There are several reasons for this. Most critically Turkey remains the main transit route for foreign fighters travelling to and from ISIS-istan. The flow is assured by the 98 kilometer-long stretch of the Turkish Syrian border that ISIS controls. The territory, which is commonly referred to as the “Manbij pocket” or the “Marea line,” allows continued access from Turkey to Raqqa. Western security officials believe that the perpetrators of the Paris bombing used this route.

Turkey keeps promising to assemble a force of “moderate” Syrian rebels to eject ISIS from Manbij, yet there is no evidence that it has. And even if such a force were to materialize, given its open hostility towards Turkey and the anti-Assad rebels, Russia would almost certainly pulverize it.

The YPG, which is mentored by the United States and Russia alike, says it can push ISIS out of Manbij, and few doubt that it can. But Washington has urged the Syrian Kurds to hold off because this would further antagonize the Turks who are enraged by the US’ deepening alliance with the YPG. Eager to keep Washington happy, the Kurds have played along.

But in early February, and allegedly with Russian backing, the YPG and its Sunni Arab allies in the Syria Democratic Forces (SDF) began punching their way from the Kurdish-controlled enclave of Afrin towards ISIS frontlines to the east. Turkey accused the YPG of trying for a land grab and began shelling their positions from across the border. At the same time Ankara helped to redeploy hundreds of its rebel proxies from Idlib to Azaz saying the Syrian border, which is the sole supply line for opposition forces in Aleppo, was under imminent YPG attack.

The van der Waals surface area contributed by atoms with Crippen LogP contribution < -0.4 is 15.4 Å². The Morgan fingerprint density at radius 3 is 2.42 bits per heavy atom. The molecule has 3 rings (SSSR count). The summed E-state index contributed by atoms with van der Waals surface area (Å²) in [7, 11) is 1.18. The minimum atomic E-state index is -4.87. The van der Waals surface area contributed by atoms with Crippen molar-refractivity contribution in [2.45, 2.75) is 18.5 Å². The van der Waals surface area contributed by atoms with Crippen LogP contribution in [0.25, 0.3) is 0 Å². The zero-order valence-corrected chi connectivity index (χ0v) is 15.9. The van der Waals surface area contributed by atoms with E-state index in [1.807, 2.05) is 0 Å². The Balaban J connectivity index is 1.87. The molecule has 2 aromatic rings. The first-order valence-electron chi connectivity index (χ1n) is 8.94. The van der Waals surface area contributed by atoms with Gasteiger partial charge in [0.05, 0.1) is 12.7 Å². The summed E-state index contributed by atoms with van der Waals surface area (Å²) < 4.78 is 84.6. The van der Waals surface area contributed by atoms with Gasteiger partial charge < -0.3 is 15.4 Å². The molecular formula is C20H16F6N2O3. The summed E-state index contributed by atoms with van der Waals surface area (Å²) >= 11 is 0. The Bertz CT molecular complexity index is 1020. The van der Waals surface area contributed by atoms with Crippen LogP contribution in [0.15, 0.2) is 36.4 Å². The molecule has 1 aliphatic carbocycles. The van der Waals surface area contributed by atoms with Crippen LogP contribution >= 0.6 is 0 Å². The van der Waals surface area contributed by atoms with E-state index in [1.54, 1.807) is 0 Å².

The YPG makes no secret of its desire to cement self-rule in northern Syria and has made spectacular progress so far. The conquest of Tel Abyad last summer with U.S. help allowed the YPG to join up the Kurdish run cantons of Jazeera and Kobani. It wants to add on Afrin, but ISIS remains wedged between.

Turkey deems Syrian Kurdish ambitions a threat to its national security because of the YPG’s intimate links with the Kurdistan Workers’ Party (PKK). The group has been battling for self-rule inside Turkey since 1984. Unlike its Syrian franchise, it is formally labeled “terrorist” by the European Union and the United States. The PKK’s main targets are the security forces but it murders civilians, including Western tourists, as well.

Frenemies or Foes?

Fears of a PKK-led Kurdish entity are so deeply engrained that the AKP may feel more comfortable co-habiting with ISIS than with the people best equipped to beat them.

It is widely believed that worries about the emergence of a Kurdish statelet in Syria largely prompted the latest round of peace talks between the government and the PKK. When the PKK refused to exert pressure on the YPG to join the anti-Assad rebels and renounce its autonomy plans, Turkey ended a two year long mutually observed ceasefire in August and began bombing PKK targets in northern Iraq. At the same time it turned its guns on the PKK’s youth wing. The armed teenagers  recklessly declared “autonomy” in a string of towns and neighborhoods in Turkey’s mainly Kurdish southeast region, placing civilians in the direct line of fire.